Also in making “Green Chile Stew” one never puts hominy into it, that would exclusively be put into “Red Chile” dishes , such as ‘Posole’..
    The authentic “Green Chile Stew” is actually much lower in carbohydrates and sodium vs this recipe and doesn’t call for so much corn products. It’s true that some might put potatoes in the Stew but many omit that and go with more complex, healthier carbohydrates such as pinto beans. 

    • Hi Maria, this one adaptation and interpretation of green chili that we really loved and wanted to share. I never meant for this post to be offensive by any means, so I am sorry if it came off that way.

  10. I made this chili for the first time yesterday, took it to a party/friendly chili competition, and won 1st prize!  Granted, this was all in fun and not a “major award,” but thanks! Only critique from the judges (which I agree with) was that the meat didn’t pervade the chili. Next time, think I’ll add shredded chicken or pork (using pressure cooker) and see how it tastes.

  11. Hungry College Student Reply

    Made this last night and it turned out great! The heat kind of hit me when I tried it at first but it was actually a good level of spice as I was eating it. I also used pasilla peppers because my store didn’t have poblanos and it still worked out pretty good. Avocado and sour cream on top made it extra amazing.

  12. If possible, I’d give this recipe an extra star for incredible flavor, ease of preparation, and craveability! I served it tonight for dinner with lots of fresh avocado slices, cheddar, sour cream & tortilla chips. Even my 6 year grandson kept asking for more “sauce” and hominy! I especially loved the fantastic flavor that came from roasting the peppers, onion and garlic. I would have happily served those veggies alone wrapped in a tortilla! I imagine the leftovers will be spectacular tomorrow in burritos. Thank you for putting your heart, soul, mind and tastebuds into your recipes.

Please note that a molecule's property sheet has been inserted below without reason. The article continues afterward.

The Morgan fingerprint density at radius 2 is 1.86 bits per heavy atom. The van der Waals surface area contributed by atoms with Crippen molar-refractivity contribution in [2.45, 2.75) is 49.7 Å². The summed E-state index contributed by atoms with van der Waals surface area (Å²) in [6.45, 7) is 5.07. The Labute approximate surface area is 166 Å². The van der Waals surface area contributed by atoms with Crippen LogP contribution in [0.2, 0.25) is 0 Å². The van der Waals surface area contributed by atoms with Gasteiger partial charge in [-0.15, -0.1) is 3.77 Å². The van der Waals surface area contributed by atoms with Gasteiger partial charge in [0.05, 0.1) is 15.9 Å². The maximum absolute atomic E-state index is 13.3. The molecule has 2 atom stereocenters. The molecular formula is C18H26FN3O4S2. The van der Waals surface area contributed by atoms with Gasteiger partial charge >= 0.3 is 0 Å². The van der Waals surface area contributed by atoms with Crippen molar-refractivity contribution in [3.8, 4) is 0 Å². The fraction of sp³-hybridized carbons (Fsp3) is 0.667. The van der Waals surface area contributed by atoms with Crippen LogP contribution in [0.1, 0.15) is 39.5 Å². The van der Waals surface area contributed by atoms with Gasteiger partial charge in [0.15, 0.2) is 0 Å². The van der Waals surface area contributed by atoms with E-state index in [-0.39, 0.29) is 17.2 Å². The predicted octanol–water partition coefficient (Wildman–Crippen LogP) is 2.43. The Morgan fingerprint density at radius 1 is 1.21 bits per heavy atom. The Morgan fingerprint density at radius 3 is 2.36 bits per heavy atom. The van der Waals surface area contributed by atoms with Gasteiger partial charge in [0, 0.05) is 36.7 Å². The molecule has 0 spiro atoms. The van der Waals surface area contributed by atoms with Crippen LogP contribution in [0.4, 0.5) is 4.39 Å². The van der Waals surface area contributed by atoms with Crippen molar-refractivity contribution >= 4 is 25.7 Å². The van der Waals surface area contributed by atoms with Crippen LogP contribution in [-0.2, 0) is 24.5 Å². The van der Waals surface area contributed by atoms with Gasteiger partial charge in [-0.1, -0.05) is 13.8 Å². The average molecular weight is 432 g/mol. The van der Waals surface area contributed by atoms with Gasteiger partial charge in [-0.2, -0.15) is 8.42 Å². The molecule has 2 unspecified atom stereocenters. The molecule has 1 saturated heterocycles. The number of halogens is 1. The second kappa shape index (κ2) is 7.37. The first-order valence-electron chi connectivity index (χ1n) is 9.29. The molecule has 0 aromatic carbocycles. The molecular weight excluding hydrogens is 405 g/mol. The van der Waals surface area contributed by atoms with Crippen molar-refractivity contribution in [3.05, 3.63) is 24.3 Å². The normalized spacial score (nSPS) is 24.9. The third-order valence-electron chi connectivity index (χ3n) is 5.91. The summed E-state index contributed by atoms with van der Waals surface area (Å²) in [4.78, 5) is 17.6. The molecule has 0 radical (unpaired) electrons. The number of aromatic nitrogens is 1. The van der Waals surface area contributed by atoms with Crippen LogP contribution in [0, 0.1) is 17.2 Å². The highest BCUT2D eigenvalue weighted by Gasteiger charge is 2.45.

13. Wow – Sorry for the long-winded criticism some folks express regarding something doesn’t even have to do with how yummy this dish is!
    …I absolutely love it, but, ummm… I didn’t complete the recipe! I just let it simmer for a while after adding the veggies. The consistency was already pretty thick. (We had forgotten about it for a few minutes when it was on medium-high and it came to a boil, so maybe that thickened it up…?)
    Antway….I loved so much when I tasted it after simmering that I opted to not add hominy.

  14. I vote for Green Chile Chili as a name! Thank you for sharing a New Mexico style recipe. New Mexicans are quite often very territorial over their green chile, it’s definitely one of the few claim to fames- heck there’s quite a few people in the states who don’t even know it is a state ( I’m so glad you’re sharing and keep up the amazing recipes! 

  15. Some if your recipes look amazing but it’s so hard to read your page from my phone. The ads take up obert half my screen. There’s at least 2 at a time. I can’t even read as I type this because a big ad is covering my text. I hope this comes out right. But maybe consider putting Kerr’s ads on your site so I wouldn’t be dragged from reading more?

    • Hello! I’m sorry to hear you’re having a frustrating time with ads. As much as I would love to run only one or two, this blog is my full-time job, which means I’m dependent on the ads to make an income. Unfortunately ads do take up more space on mobile due to the fact that it’s a smaller screen, but each ad should have a highly visible X or “close” and be easy to close. If you’re seeing any that are not able to be closed, please let me know!